Melissa partnered with the local university librarians to help sustain the library. She also trained 40 teachers in best practices to utilize the reading materials in their everyday lessons and inspire literacy in their students once she left her position. Her work was recognized by the local Department of Education who declared her library and literacy program would serve as the model for all schools in the region.
Melissa Clouser, “global citizen,” is recognized as a Runner-Up in the 2015 Freedom Through Literacy Award for her vision and innovation in literacy which inspired a community.
Ms. Janice Komisor, “Family Literacy Program” with ProJeCt of Easton”
Janice Komisor has devoted her professional life to helping “disempowered” learners move from the margins of society to the mainstream. At ProJeCt of Easton, which serves 5,000 individuals a year, Janice established the Lehigh Valley’s first program to address the language and literacy development of at-risk children and their parents.
Many literacy programs focus either on young children or adults; Janice and the “Family Literacy Program” at ProJeCt of Easton works with whole families to break the intergenerational cycle of low literacy. By advancing parents’ literacy skills through evidence-based methods, “Family Literacy Program” allows parents to be the first and most important agent and teacher for their children.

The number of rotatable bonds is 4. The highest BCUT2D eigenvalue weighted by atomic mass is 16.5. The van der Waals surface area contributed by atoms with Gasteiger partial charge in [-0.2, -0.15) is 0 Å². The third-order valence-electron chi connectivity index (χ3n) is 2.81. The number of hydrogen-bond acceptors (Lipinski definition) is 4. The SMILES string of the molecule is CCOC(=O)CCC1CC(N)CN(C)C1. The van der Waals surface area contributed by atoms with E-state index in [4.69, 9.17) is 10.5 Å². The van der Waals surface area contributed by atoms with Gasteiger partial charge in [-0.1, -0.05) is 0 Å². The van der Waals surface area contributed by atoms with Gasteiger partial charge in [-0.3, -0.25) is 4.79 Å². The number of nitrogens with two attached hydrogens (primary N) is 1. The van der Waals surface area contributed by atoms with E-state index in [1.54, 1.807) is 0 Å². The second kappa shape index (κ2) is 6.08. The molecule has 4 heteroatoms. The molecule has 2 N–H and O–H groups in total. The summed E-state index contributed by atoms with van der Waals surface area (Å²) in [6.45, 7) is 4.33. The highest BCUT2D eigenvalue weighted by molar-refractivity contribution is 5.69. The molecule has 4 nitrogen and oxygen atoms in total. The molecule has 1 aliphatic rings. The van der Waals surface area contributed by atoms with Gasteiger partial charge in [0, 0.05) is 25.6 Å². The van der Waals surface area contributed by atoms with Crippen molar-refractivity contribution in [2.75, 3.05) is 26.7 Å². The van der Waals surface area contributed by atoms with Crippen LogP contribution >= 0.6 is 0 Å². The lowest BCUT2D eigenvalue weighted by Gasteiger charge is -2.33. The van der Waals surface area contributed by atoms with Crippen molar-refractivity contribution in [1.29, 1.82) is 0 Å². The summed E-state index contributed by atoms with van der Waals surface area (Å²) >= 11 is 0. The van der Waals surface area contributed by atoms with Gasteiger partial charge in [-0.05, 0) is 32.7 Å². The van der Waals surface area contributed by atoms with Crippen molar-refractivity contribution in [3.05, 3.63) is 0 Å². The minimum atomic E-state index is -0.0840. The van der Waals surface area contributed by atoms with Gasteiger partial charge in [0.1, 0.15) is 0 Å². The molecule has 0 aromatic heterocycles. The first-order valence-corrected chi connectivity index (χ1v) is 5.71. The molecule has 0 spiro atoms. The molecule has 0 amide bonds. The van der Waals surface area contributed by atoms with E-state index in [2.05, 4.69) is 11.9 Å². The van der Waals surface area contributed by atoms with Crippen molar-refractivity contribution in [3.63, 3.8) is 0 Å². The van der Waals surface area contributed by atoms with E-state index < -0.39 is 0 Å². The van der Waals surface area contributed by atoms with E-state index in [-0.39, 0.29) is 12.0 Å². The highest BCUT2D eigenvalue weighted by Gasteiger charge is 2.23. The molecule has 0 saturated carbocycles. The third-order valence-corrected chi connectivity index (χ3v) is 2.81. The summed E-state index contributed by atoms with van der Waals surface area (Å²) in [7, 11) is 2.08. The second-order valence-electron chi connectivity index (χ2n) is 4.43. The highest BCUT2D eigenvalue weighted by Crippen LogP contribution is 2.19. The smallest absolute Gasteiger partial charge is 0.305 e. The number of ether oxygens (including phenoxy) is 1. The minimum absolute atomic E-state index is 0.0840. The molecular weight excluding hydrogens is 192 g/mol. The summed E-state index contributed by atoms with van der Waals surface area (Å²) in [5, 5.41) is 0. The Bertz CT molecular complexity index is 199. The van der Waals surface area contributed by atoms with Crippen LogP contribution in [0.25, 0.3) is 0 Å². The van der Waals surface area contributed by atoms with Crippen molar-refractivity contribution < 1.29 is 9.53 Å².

We recognize Janice Komisor as a Runner-Up in the 2015 Freedom Through Literacy Award for her leadership in literacy education and her devotion to helping “disempowered” learners move from the margins of society to the mainstream.
Mr. Quintin Jose Pastrana, “Library Renewal Partnership”
Quintin’s view of literacy, framed while a student at Georgetown, Cambridge and Oxford, is that it is a fundamental tool for citizen empowerment, which in turn, is the cornerstone for democracy and sustainable development.
The goal of “Library Renewal Partnership,” founded in 2010, is to empower over 2 million citizens in the Philippines by helping build at least 200 community education centers by 2020. So far, Quintin has established 75 libraries in underserved communities across the Philippines, where he believes that public libraries are positioned to serve as strategic hubs for citizen empowerment at the community level.
What makes his initiative unique is his model, derived from research, that enables any citizen to initiate, develop and sustain pubic libraries in his or her community. In one of the villages impacted by their libraries, the program reports that literacy rates have improved from 10% to 53% and dropout rates have reduced from 70% to 20%. His libraries can be found in farms, hospitals, and prisons to read more marginalized sectors of society.
Quintin Jose Pastrana is recognized as a Runner Up in the 2015 Freedom Through Literacy Award for developing a coalition of literacy partners to drive the leading and fastest growing literacy program in the Philippines.